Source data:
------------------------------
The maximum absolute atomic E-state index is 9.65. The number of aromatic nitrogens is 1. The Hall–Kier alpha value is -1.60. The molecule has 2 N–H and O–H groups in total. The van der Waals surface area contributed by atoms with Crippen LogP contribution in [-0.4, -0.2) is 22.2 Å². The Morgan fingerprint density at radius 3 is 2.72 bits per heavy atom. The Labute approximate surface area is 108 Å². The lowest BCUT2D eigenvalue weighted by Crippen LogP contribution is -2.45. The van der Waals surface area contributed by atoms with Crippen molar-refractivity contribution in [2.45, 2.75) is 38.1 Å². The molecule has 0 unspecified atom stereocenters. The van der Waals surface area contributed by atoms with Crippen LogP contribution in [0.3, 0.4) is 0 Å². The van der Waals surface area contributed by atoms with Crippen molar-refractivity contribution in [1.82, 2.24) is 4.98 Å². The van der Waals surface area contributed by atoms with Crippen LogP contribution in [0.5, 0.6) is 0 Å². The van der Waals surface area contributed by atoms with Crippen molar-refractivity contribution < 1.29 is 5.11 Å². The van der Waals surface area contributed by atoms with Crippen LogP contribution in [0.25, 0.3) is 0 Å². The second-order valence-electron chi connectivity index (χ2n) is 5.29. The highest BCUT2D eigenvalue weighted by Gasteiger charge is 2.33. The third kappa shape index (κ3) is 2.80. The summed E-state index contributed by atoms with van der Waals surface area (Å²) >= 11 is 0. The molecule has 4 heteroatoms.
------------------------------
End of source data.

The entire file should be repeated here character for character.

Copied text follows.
The maximum absolute atomic E-state index is 9.65. The number of aromatic nitrogens is 1. The Hall–Kier alpha value is -1.60. The molecule has 2 N–H and O–H groups in total. The van der Waals surface area contributed by atoms with Crippen LogP contribution in [-0.4, -0.2) is 22.2 Å². The Morgan fingerprint density at radius 3 is 2.72 bits per heavy atom. The Labute approximate surface area is 108 Å². The lowest BCUT2D eigenvalue weighted by Crippen LogP contribution is -2.45. The van der Waals surface area contributed by atoms with Crippen molar-refractivity contribution in [2.45, 2.75) is 38.1 Å². The molecule has 0 unspecified atom stereocenters. The van der Waals surface area contributed by atoms with Crippen LogP contribution in [0.3, 0.4) is 0 Å². The van der Waals surface area contributed by atoms with Crippen molar-refractivity contribution in [1.82, 2.24) is 4.98 Å². The van der Waals surface area contributed by atoms with Crippen LogP contribution in [0.5, 0.6) is 0 Å². The van der Waals surface area contributed by atoms with Crippen molar-refractivity contribution < 1.29 is 5.11 Å². The van der Waals surface area contributed by atoms with Crippen LogP contribution in [0.25, 0.3) is 0 Å². The second-order valence-electron chi connectivity index (χ2n) is 5.29. The highest BCUT2D eigenvalue weighted by Gasteiger charge is 2.33. The third kappa shape index (κ3) is 2.80. The summed E-state index contributed by atoms with van der Waals surface area (Å²) >= 11 is 0. The molecule has 4 heteroatoms.